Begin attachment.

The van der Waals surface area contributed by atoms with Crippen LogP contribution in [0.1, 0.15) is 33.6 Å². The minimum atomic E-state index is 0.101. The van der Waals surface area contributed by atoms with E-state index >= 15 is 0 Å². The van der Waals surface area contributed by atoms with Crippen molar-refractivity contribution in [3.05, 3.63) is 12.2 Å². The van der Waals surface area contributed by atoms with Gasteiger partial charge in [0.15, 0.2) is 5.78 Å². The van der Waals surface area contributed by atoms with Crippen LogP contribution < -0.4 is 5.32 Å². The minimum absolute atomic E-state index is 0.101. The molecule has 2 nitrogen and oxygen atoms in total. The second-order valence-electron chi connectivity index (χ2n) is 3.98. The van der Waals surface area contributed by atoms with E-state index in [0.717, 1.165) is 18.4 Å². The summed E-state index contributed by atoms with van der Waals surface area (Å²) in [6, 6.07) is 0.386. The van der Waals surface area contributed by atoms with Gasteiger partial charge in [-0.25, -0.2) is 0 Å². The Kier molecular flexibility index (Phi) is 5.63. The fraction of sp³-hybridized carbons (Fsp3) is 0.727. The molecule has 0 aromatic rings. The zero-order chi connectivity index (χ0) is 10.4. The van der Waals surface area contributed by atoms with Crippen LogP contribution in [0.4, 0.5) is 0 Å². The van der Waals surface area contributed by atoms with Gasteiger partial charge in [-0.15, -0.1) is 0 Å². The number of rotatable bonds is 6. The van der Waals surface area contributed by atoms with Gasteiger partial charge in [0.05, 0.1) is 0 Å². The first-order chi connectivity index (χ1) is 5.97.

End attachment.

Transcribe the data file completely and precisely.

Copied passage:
The van der Waals surface area contributed by atoms with Crippen LogP contribution in [0.1, 0.15) is 33.6 Å². The minimum atomic E-state index is 0.101. The van der Waals surface area contributed by atoms with E-state index >= 15 is 0 Å². The van der Waals surface area contributed by atoms with Crippen molar-refractivity contribution in [3.05, 3.63) is 12.2 Å². The van der Waals surface area contributed by atoms with Gasteiger partial charge in [0.15, 0.2) is 5.78 Å². The van der Waals surface area contributed by atoms with Crippen LogP contribution < -0.4 is 5.32 Å². The minimum absolute atomic E-state index is 0.101. The molecule has 2 nitrogen and oxygen atoms in total. The second-order valence-electron chi connectivity index (χ2n) is 3.98. The van der Waals surface area contributed by atoms with E-state index in [0.717, 1.165) is 18.4 Å². The summed E-state index contributed by atoms with van der Waals surface area (Å²) in [6, 6.07) is 0.386. The van der Waals surface area contributed by atoms with Gasteiger partial charge in [-0.25, -0.2) is 0 Å². The Kier molecular flexibility index (Phi) is 5.63. The fraction of sp³-hybridized carbons (Fsp3) is 0.727. The molecule has 0 aromatic rings. The zero-order chi connectivity index (χ0) is 10.4. The van der Waals surface area contributed by atoms with Crippen LogP contribution in [0.4, 0.5) is 0 Å². The van der Waals surface area contributed by atoms with Gasteiger partial charge in [-0.15, -0.1) is 0 Å². The number of rotatable bonds is 6. The van der Waals surface area contributed by atoms with Gasteiger partial charge in [0.05, 0.1) is 0 Å². The first-order chi connectivity index (χ1) is 5.97.